Book Review: The Savage Fortress by Sarwat Chadda

The Savage FortressThe Savage Fortress
Sarwat Chadda
Arthur A. Levine Books, October 2012


It’s not easy being 13.  Ash (Ashoka Mistry), a chubby boy of Indian descent living in England, knows this very well.  He is teased because of his weight, his lunch money is stolen; he feels constantly taunted.   Actually, this is the easy part.  Ash believes that his summer visit with an aunt and uncle in India, accompanied only by his 10 year old sister, Lucky, holds promise.  He is mistaken.

The Savage Fortress introduces middle-grade readers to some of the most fascinating Hindu gods and goddesses.  This quick-paced tale features the ultimate bad guy.  Lord Alexander Savage, despite having learned the magic he’s used to live for thousands of years, wants more.  He wants immortality.  His determination to obtain his desire puts him on a quest to find the tomb of Ravana, the demon king.   Savage is more than willing to become the demon king’s slave, in exchange for this small favour.  He is very close now, nothing would dare intervene.  He will not be stopped.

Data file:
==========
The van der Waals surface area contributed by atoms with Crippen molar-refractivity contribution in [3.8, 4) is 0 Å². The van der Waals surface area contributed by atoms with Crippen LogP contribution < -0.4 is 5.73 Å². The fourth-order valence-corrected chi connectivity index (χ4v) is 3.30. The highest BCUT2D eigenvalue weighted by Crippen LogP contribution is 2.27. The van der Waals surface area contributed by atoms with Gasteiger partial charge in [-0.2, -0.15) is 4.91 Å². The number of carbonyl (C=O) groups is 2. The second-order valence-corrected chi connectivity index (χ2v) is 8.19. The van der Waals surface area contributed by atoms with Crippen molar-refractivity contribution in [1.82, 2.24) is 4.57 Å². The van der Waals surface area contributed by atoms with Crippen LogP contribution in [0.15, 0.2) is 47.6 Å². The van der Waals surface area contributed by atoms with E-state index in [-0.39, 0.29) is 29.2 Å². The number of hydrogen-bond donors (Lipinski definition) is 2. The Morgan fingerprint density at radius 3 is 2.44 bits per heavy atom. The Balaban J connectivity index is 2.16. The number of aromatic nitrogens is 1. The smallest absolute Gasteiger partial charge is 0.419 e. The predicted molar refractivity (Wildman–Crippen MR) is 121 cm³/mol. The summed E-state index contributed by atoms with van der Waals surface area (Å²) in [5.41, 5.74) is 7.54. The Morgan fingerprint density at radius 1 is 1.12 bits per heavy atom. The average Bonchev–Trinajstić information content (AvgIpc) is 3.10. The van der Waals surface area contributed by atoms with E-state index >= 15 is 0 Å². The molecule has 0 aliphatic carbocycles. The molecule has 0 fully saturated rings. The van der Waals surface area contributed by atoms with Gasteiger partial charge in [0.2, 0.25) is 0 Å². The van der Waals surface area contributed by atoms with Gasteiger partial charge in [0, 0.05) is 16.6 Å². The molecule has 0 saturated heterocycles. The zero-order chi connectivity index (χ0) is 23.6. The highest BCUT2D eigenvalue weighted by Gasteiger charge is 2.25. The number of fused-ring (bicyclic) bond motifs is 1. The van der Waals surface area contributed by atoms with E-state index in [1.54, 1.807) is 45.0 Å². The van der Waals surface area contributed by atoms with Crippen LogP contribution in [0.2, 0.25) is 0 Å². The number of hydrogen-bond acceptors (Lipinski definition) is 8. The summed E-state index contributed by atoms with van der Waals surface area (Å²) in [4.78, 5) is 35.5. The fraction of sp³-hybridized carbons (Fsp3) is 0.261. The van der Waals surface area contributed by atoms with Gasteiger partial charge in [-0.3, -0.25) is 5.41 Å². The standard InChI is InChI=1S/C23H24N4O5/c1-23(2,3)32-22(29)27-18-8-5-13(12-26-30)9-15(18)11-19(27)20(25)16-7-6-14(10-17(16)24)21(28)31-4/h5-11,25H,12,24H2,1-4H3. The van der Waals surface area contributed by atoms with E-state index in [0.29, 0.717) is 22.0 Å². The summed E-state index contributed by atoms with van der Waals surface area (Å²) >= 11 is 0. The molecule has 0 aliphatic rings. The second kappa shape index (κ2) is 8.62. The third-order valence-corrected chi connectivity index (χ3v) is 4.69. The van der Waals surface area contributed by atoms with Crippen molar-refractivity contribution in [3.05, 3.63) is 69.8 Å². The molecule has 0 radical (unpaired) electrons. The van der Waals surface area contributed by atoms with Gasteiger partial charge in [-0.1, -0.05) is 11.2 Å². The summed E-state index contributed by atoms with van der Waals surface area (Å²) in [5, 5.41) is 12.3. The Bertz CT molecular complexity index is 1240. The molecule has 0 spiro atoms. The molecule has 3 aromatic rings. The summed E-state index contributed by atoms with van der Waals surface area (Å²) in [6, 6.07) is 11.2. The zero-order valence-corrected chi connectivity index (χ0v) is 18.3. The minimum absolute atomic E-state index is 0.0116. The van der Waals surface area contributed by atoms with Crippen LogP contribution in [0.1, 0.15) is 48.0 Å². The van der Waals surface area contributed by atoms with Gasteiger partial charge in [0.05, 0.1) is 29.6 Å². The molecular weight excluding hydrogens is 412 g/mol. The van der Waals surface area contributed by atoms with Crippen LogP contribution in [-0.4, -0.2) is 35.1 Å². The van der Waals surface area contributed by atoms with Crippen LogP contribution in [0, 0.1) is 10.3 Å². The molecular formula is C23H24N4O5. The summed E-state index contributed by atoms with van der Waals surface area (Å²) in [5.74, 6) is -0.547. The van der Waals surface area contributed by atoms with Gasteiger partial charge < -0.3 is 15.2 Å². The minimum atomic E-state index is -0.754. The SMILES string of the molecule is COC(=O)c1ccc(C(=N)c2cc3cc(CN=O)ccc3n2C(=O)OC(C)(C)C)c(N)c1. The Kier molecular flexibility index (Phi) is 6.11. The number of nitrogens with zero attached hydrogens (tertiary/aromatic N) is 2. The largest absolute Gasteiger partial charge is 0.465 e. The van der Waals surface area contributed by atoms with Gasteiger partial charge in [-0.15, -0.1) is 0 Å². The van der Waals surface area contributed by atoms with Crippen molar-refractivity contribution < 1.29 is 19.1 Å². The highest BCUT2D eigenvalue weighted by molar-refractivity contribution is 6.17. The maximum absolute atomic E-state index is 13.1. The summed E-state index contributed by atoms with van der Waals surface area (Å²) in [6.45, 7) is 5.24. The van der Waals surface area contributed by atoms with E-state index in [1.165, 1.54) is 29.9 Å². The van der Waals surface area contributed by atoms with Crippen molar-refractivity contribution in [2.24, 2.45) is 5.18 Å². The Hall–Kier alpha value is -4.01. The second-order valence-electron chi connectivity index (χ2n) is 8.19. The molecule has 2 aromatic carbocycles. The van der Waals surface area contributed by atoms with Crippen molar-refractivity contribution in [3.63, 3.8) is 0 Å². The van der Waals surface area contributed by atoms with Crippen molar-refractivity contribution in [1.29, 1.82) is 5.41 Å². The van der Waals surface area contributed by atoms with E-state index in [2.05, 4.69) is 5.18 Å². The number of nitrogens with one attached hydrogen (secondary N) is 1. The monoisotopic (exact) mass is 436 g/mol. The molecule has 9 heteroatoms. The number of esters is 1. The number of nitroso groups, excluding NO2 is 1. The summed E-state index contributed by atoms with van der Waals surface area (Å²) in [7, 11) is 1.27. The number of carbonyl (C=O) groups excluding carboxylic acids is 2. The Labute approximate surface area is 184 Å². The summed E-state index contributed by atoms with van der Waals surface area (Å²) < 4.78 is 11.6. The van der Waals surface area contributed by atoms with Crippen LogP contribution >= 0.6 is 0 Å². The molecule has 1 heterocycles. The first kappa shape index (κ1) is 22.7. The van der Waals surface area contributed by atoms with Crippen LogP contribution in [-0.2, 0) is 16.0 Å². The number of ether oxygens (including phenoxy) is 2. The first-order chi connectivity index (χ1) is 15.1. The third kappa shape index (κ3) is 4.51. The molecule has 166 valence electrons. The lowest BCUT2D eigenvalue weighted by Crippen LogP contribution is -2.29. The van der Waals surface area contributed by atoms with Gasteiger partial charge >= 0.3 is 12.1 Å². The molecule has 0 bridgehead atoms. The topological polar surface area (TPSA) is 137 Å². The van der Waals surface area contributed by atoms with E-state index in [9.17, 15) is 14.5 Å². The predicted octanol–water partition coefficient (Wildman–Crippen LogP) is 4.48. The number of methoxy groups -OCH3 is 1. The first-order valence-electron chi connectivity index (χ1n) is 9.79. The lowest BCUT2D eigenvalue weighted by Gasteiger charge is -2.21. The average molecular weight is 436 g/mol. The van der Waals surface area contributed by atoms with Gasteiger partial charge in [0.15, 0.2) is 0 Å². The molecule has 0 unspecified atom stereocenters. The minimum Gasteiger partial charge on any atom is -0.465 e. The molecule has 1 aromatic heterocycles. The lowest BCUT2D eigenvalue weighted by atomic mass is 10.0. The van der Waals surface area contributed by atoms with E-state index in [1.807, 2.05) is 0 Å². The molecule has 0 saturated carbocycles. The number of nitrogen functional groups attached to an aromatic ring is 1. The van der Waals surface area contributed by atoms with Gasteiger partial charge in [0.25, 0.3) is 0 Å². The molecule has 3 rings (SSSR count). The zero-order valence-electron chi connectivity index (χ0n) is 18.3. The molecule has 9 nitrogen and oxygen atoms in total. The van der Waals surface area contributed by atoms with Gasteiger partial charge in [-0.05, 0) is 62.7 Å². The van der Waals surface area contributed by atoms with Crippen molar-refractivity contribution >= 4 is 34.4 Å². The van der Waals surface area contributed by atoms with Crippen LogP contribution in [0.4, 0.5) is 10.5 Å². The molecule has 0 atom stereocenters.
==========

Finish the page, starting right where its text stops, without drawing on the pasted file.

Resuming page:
It takes only a short while in India for Ash to understand that things are not what they seem.  His uncle’s boss, Lord Savage, seems odd beyond eccentric…… a chilling, creepy kind of way.  Savage’s staff is worse.  They seem to stare at Ash and Lucky with eyes of reptiles, birds or furry jungle predators.  Due to the exponentially increasing weirdness, Ash tends to stay as far away from Savage as humanly possible.  Not a great plan.

Ash takes a tumble that will change him forever………..errrr, at least in this life-time.  Accidentally uncovering the one thing Savage needs to proceed, Ash instantly has the weight of the world on his shoulders.  As he begins to recall past existences, he begins to see things more clearly.

The unlikely associates that Ash befriends as he embarks on this journey add a dash of spice to an already hot story.  The internal and external struggles that Ash must face bring in a bittersweet undertone.  This is absolutely one of the best books, particularly for the genre, that I have ever read.  I would have devoured this book when I was in junior high.

Reviewed by jv poore, October 2012.